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Typhoon Mangkhut

Hong Kong sewage treatment facility leaking waste into waters off Sai Kung after being damaged in Typhoon Mangkhut

Residents warned to avoid five beaches and environmentalists express serious concerns as officials say repairing the damage could take months

PUBLISHED : Thursday, 20 September, 2018, 11:59pm
UPDATED : Friday, 21 September, 2018, 10:09am

Sewage has been leaking into the sea in “Hong Kong’s back garden” of Sai Kung as a treatment facility there was damaged when Typhoon Mangkhut battered the city over the weekend, authorities warned on Thursday.

Elsewhere, three sections of water mains in Southern District on Hong Kong Island had also broken, leading to “the discharge of sewage”, according to officials.

While drainage officials said it could take months to repair the Sai Kung facility, they estimated they would need three weeks to fix the pipes in Southern District and warned the public to stay away from at least five of the beaches nearby for the meantime: the popular Deep Water Bay and Shek O in Southern District, and Kiu Tsui Beach, Hap Mun Beach and Trio Beach in Sai Kung.

The five beaches have been closed since Monday due to the need to clean up the debris and repair shark prevention nets after the typhoon.

Environmentalists warned of possible disaster to the marine life off Sai Kung if the problem lingers.

The announcement was made on Thursday after drainage officials had inspected the facilities after the typhoon.

At Sai Kung Sewage Treatment Works, officials found that some of the pipes and treatment facilities were so seriously damaged that the plant could only now maintain its “primary sewage treatment service”, which sees solid waste removed by filtering and removal of grit and a sedimentation process.

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“As a temporary measure, an additional disinfection process has been arranged for the primary treated sewage being bypassed for nearshore discharge, so as to minimise the impact to nearby waters,” a government statement said on Thursday.

But it conceded the seawater quality in the vicinity would still deteriorate.

Commencing operation in 1988, the Sai Kung plant handles secondary sewage, with a daily treatment capacity of 8,000 cubic metres. It mainly serves the Sai Kung area. The treated waste is supposed to be discharged to Inner Port Shelter for dilution and dispersion.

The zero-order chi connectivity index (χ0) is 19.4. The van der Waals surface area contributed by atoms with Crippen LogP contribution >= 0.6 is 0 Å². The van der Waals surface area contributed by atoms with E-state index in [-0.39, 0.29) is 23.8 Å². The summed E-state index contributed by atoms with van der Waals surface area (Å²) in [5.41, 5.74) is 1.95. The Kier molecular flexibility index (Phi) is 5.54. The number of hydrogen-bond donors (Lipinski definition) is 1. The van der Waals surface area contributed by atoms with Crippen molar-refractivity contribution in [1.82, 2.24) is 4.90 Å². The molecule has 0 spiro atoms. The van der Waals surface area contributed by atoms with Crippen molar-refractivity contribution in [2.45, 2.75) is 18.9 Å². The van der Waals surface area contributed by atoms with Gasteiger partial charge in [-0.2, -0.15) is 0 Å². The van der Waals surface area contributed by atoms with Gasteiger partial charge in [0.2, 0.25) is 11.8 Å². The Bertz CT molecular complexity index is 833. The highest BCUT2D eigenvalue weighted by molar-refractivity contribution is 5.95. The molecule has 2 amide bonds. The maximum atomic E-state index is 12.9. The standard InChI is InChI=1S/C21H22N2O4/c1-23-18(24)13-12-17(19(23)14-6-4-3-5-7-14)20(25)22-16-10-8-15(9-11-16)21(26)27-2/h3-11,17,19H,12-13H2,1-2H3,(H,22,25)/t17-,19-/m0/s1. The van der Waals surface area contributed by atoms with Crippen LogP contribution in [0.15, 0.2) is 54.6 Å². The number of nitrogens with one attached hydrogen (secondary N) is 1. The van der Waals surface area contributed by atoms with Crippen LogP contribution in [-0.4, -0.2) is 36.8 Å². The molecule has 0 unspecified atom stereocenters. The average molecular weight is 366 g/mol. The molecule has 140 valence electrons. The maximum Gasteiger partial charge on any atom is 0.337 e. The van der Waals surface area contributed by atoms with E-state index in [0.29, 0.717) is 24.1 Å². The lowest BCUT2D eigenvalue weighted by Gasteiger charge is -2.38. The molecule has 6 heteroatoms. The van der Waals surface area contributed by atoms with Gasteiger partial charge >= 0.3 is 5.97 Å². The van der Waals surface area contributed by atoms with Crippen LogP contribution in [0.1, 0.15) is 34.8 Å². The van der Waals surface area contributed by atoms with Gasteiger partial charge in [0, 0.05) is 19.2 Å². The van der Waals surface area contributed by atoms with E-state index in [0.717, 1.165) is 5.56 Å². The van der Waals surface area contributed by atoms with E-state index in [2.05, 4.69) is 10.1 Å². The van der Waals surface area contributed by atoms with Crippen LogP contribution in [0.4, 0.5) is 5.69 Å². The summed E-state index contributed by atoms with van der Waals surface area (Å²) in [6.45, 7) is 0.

The Drainage Services Department said it would build a temporary pipe in about one or two weeks to safely move some of the treated sewage.

Elsewhere on Hong Kong Island, three sections of pipe in Southern District, including a 450mm (18 inch) diameter pipe near Mills and Chung Path, a 150mm (6 inch) diameter pipe near Deep Water Bay barbecue area, and a 300mm (12 inch) diameter pipe near Shek O, were damaged during the typhoon.

This led to “the discharge of sewage”, according to the government statement.

A visit by a Post reporter to Shek O on Thursday afternoon found a notice warning the public about the sewage leak and saying the beach was closed for “maintenance of the shark prevention net”. But several people swimming in the sea said they had missed the warning.

Israeli tourist Amnon Barenboim, 36, was there with his girlfriend. “If I had heard the warning or some concern about the sewage spilling into the sea here, I wouldn’t have come here,” Barenboim said.

WWF-Hong Kong’s senior conservation officer, Angel Lam Yin-ha, feared the sewage would seriously affect the marine ecology.

“There is rich marine life and a coral reef off Kiu Tsui and Shelter Island. The organic contaminants that could flow into the sea could create red tides. Red tides can kill fish by depleting the oxygen in water. If the problem lingers, it can lead to serious consequences.”